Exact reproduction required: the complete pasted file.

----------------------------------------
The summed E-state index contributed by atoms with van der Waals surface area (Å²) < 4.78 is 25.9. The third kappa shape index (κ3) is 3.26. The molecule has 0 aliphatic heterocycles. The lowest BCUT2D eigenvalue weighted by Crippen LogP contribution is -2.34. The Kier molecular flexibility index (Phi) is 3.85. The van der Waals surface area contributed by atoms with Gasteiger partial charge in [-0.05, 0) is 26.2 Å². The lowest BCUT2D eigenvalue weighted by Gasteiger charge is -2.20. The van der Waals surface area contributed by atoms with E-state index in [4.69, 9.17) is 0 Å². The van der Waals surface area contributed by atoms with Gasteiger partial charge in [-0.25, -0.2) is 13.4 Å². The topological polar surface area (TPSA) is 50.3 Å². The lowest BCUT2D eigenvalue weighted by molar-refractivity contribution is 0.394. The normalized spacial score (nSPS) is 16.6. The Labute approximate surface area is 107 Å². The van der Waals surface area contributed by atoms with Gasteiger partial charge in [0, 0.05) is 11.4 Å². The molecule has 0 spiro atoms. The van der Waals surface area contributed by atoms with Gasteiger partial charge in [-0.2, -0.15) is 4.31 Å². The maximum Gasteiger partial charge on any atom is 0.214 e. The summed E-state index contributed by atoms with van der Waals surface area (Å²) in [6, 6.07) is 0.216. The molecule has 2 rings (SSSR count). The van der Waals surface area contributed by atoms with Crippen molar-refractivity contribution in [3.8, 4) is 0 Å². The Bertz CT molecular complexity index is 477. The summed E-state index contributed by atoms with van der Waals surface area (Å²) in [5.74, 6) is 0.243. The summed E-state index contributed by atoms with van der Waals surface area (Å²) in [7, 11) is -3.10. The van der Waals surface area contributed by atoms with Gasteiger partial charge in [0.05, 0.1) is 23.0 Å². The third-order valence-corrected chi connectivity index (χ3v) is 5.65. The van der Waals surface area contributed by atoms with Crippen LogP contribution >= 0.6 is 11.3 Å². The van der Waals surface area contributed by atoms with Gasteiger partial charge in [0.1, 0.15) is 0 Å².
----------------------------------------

The summed E-state index contributed by atoms with van der Waals surface area (Å²) < 4.78 is 25.9. The third kappa shape index (κ3) is 3.26. The molecule has 0 aliphatic heterocycles. The lowest BCUT2D eigenvalue weighted by Crippen LogP contribution is -2.34. The Kier molecular flexibility index (Phi) is 3.85. The van der Waals surface area contributed by atoms with Gasteiger partial charge in [-0.05, 0) is 26.2 Å². The lowest BCUT2D eigenvalue weighted by Gasteiger charge is -2.20. The van der Waals surface area contributed by atoms with E-state index in [4.69, 9.17) is 0 Å². The van der Waals surface area contributed by atoms with Gasteiger partial charge in [-0.25, -0.2) is 13.4 Å². The topological polar surface area (TPSA) is 50.3 Å². The lowest BCUT2D eigenvalue weighted by molar-refractivity contribution is 0.394. The normalized spacial score (nSPS) is 16.6. The Labute approximate surface area is 107 Å². The van der Waals surface area contributed by atoms with Gasteiger partial charge in [0, 0.05) is 11.4 Å². The molecule has 0 spiro atoms. The van der Waals surface area contributed by atoms with Gasteiger partial charge in [-0.2, -0.15) is 4.31 Å². The maximum Gasteiger partial charge on any atom is 0.214 e. The summed E-state index contributed by atoms with van der Waals surface area (Å²) in [6, 6.07) is 0.216. The molecule has 2 rings (SSSR count). The van der Waals surface area contributed by atoms with Crippen molar-refractivity contribution in [3.8, 4) is 0 Å². The Bertz CT molecular complexity index is 477. The summed E-state index contributed by atoms with van der Waals surface area (Å²) in [5.74, 6) is 0.243. The summed E-state index contributed by atoms with van der Waals surface area (Å²) in [7, 11) is -3.10. The van der Waals surface area contributed by atoms with Gasteiger partial charge in [0.05, 0.1) is 23.0 Å². The third-order valence-corrected chi connectivity index (χ3v) is 5.65. The van der Waals surface area contributed by atoms with Crippen LogP contribution >= 0.6 is 11.3 Å². The van der Waals surface area contributed by atoms with Gasteiger partial charge in [0.1, 0.15) is 0 Å².